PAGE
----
She was cool with it all until she came home and saw her room dismantled.  Then she screamed.  She screamed and cried and didn’t understand what happened to her room.  Josh – being the awesome dad he is – said “Here, follow me.” and took her to where her bed was, in pieces, in the garage.  “This is mostly just ceremonial, but let’s do this.” he said as he opened up the back of the truck. “Here, let’s get your bed on the truck, want to put this piece of your bed on the truck?”


Piece by piece, they loaded her bed onto the truck, which calmed Maura.  Then we offered to get ice cream and all was even better.

The next day, we got keys to the new house, and started putting our stuff in there.  Maura started up again – partially because the girl refused to go to sleep until 11:30 pm the night before.  As her stuff went into her new room, she cried.  “My room broken!” she screamed as she ran off in a tizzy.

“For God’s sake Collin, can you put her bed together? Quickly?” we asked the eldest.

I took her with me to the now old house, and she screamed.  “House!’  Argh.  Cue more short, simple explanations about the  new house.
We got back to said new house to find her bed together.  I ripped open the bag of bedding and made her bed up asap.  “My room fixed!” she gasped with joy.

Sure kid.  As long as you’re happy.

And like that, Maura’s back to her duck status.  This morning a friend stopped by and she said proudly “My house!”, showing off her new home.

Now if I could just remember where I packed the rest of her clothes….

We’re already failing at summer vacation

22 Jun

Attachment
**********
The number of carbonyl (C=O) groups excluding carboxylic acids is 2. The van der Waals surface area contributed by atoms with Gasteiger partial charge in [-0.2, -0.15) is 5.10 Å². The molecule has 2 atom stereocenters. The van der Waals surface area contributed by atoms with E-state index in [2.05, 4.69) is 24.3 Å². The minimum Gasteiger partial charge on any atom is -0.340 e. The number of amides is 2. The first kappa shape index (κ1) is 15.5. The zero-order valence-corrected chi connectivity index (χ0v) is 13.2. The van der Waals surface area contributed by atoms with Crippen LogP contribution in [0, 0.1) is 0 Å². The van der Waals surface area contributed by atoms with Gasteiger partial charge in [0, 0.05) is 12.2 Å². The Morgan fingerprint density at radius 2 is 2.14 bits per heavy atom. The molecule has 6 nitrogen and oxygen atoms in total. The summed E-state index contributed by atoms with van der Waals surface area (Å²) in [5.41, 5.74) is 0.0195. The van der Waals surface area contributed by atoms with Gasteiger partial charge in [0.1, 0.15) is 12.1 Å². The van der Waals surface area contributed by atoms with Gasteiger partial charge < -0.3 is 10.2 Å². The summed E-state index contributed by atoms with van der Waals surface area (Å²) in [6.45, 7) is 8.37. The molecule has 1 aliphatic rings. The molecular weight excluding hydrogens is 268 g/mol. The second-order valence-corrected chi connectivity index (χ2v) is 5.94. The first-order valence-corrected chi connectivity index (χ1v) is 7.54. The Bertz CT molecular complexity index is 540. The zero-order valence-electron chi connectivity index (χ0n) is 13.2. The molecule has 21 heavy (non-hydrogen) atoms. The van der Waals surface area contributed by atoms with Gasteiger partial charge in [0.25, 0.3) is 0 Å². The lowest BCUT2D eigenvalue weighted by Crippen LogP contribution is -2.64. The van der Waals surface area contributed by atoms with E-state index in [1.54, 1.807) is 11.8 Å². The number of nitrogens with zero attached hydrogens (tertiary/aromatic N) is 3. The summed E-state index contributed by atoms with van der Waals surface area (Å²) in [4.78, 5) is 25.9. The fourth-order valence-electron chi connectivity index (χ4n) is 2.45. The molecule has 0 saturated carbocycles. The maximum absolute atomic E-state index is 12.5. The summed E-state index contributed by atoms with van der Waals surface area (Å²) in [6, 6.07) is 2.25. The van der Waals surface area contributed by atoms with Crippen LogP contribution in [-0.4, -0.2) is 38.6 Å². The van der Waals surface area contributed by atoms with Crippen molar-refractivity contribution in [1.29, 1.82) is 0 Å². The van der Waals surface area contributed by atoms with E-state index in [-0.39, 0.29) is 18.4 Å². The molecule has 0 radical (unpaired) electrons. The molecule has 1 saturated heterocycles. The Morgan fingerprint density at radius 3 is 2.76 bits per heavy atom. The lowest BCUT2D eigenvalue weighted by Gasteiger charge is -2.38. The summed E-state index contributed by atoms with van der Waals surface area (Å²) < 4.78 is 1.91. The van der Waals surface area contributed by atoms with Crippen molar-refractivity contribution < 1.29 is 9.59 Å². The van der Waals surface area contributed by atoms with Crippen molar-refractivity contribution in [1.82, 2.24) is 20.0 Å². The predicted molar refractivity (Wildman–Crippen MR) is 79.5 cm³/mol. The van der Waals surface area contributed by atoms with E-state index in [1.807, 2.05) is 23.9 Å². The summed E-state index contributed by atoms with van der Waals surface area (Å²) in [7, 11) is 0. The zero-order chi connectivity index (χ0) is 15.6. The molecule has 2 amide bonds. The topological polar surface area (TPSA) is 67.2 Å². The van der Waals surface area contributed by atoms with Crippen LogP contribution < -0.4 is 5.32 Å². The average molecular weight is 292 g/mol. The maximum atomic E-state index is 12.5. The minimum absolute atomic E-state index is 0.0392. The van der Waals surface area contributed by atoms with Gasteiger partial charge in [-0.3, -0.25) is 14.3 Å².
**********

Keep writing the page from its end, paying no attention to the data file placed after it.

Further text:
It’s impressive really, how quickly our summer is going down the proverbial toilet.  Maura’s been officially out of school for an hour and we’ve spent most of it in a screaming battle of wills over screen time.

I’m thinking this summer, we may go Amish.  But then I won’t be able to get onto my computer.  And the teens would howl, which will make the dogs howl….

I may need a new plan.

Maura graduated from fifth grade on Friday.  Technically, she didn’t have to go to the “all of two hours” last day today.  But she did.  Just so I could savor those last quiet moments of peace.  Her teacher told me how another teacher asked if any of her students would show up – Maura’s teacher stated “Oh, EVERY ONE will be there.”  I said “Dang skippy!” We both laughed.  We both get it.

Also, after this past weekend, I needed that two hours of final serenity.  See, Saturday, I woke up and ran to the store.  I got milk and doughnuts and coffee.  I came home all Good Mom, and went to present Maura with a pink frosted doughnut.  She was thrilled to see said pink frosted doughnut.  I stared in horror at the puddle of chopped hair that surrounded her, and the scissors tossed casually to the side. I spent the rest of the day finding little locks of hair here and there as they fell off her head.

The good news is, the girl has such obnoxiously thick hair, you can barely tell.  The front of her hair is uneven though.

barely noticeable, really...

barely noticeable, really…

Then Sunday, I left the girls watching some bad Wizard of Oz reboot while I tried to read a book.  Only to hear the big sister yell “MOM!  MAURA’S BLEEDING!”

“From where?” I yelled as I ran to meet them.

“Her fingers!”

Somehow, Maura found a piece of broken glass.  I don’t know where.  I don’t know how.  She just found it, and held it, and sliced her fingers a little.  Her sister was more upset than she was by it all.  I washed off the hand, bandaged the finger, then realized that on her way up from the family room, Maura bled on the carpet, walls, hand rail…

It’s amazing how kids with innocent wounds can make a place look like a crime scene.

So yeah, this morning, I shoved that girl on the bus for that whole last two hours, so I could brace myself for summer.  Because we’re already failing.  And we have so much more to go.

I’ll be in the corner, rocking, if you need me.